From Above




Cape Town is a fickle mistress, hey. She is gorgeous and she knows it. She also changes her mind at a whim, leaving the rest of us to scramble to adjust to the current mood.

Case in point was this morning. I was all set. It had been cold in the am, and I put on my hoodie. But then the sun came out, the skies cleared and I was feeling warm. So I swopped the hoodie for a lighter cotton top and started loading the kids in the car for school. Now loading the boys in the car, never mind getting them dressed, is a blog for another day. Or just rewatch Michael McIntyre on the subject, the dude gets it.

I digress. The weather is warm, I look good in my black bargain-bought Daniel Hechter. I’ve thrown the ball for the dog, I’ve kissed my wife, my laptop lunch and sunny attitude are locked and loaded. But just as I get the kids in the car and I am about to jump in, the skies go dark and little itty bitty drops of rain start falling on my head, and not in a musical way.

I jump in the passenger seat. And I am filled with two choices.

Option A: Get out in the now falling-faster rain and go swop back out for the warmer hoodie. Not appealing because the young ones can quickly turn on you and each other if you leave them alone for a single second. Plus it’s raining, and I think I’ll defer getting wet…

Option B: Trust that the weather will once again improve, I’ll be ok for the short walk to the office right? Start the car and get going otherwise I will face the wrath of the pre-school teacher again for being late.

And, of course, I went with Option B. I deferred my pain. Hope is not a strategy, and as it turns out, the temperature dropped even further, the rain did NOT stop, and my boys decided today was the day that they would play mind games with me for getting out of the car, leaving a wet, exasperated middle-aged man on the pavement pleading with a 4-year old tyrant to please please let’s go…

I could have done so many things, hindsight being my absolute best subject for all of my academic career. Just thrown an extra top in the back of the car. Grabbed the umbrella downstairs. Not taken the hoodie off and checked the weather forecast. Listened to my wife when she remarked I might get cold. The list goes on…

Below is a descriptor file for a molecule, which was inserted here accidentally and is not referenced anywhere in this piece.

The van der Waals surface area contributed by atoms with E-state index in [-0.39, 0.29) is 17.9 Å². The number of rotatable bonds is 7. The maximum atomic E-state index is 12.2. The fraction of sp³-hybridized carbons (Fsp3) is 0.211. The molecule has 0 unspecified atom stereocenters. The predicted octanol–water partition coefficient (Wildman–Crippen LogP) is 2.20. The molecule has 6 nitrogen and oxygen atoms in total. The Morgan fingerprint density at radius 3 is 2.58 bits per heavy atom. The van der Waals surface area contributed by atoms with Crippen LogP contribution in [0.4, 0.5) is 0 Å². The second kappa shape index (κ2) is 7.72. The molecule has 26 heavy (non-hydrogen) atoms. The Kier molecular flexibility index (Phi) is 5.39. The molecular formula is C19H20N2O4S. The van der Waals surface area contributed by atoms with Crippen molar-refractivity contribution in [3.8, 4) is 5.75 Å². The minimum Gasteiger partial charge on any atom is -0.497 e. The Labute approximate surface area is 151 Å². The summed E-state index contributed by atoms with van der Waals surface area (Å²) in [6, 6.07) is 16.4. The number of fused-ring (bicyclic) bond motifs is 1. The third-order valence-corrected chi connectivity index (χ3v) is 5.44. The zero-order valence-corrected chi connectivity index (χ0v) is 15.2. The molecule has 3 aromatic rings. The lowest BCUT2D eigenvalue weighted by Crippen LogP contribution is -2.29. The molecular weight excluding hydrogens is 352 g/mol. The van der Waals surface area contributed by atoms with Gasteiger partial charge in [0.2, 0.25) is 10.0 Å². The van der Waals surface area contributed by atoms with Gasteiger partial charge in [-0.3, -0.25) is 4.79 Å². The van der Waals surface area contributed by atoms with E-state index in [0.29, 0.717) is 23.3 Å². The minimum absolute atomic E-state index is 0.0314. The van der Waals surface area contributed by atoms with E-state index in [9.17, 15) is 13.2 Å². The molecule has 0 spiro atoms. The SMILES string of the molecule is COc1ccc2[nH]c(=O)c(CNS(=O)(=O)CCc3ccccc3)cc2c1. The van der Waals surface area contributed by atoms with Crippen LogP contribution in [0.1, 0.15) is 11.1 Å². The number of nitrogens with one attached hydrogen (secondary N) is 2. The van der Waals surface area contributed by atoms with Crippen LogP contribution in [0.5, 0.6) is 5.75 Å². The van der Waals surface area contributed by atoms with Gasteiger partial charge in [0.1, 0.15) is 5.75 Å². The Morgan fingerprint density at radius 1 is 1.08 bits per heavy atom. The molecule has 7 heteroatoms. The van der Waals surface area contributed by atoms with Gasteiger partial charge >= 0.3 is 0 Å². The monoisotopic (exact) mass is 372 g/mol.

Jim Collins, he of the GOOD TO GREAT book, has some thoughts on my morning existential crisis.

Collins says it is all about carrying the duality of concept. Be committed to what you do and how you do it, and don’t get distracted (The Hedgehog Concept). This does, however, not mean you get to be an idiot and ignore reality. Confront the Brutal Facts and course correct is also in his core rules of business. Yet so many of us will rather stick our heads in the sand than face up to changing realities, challenges and opportunities.

Anthony Robbins, that other big-handed fleshy talking guru of coaching and NLP technique, talks about long-term pleasure and pain. How we will often take long-term pain in order to have short-term pleasure, but the other way round is super hard. Pain feels a lot bigger in the moment, even if YOU KNOW that you can get wet and cold once now, but be sorted for the rest of the day. No no no, you’ll rather choose to get wet and cold the rest of the day, cause that’s a problem for later right?

I don’t have a solution, btw. We’re all human, and I think we all still make this mistake. I do think there’s something to be said for stretching before moving, though, and just taking a minute, slow down for a deep breath… if I can just remember to do that as a habit, I might make more good decisions. I might integrate new data, that my environment has changed, that my wife does know better, and that an extra minute won’t break the bank. Jack Carr likes to quote Navy Seal training on this: Slow is smooth and smooth is fast.

I like that. The quest continues.

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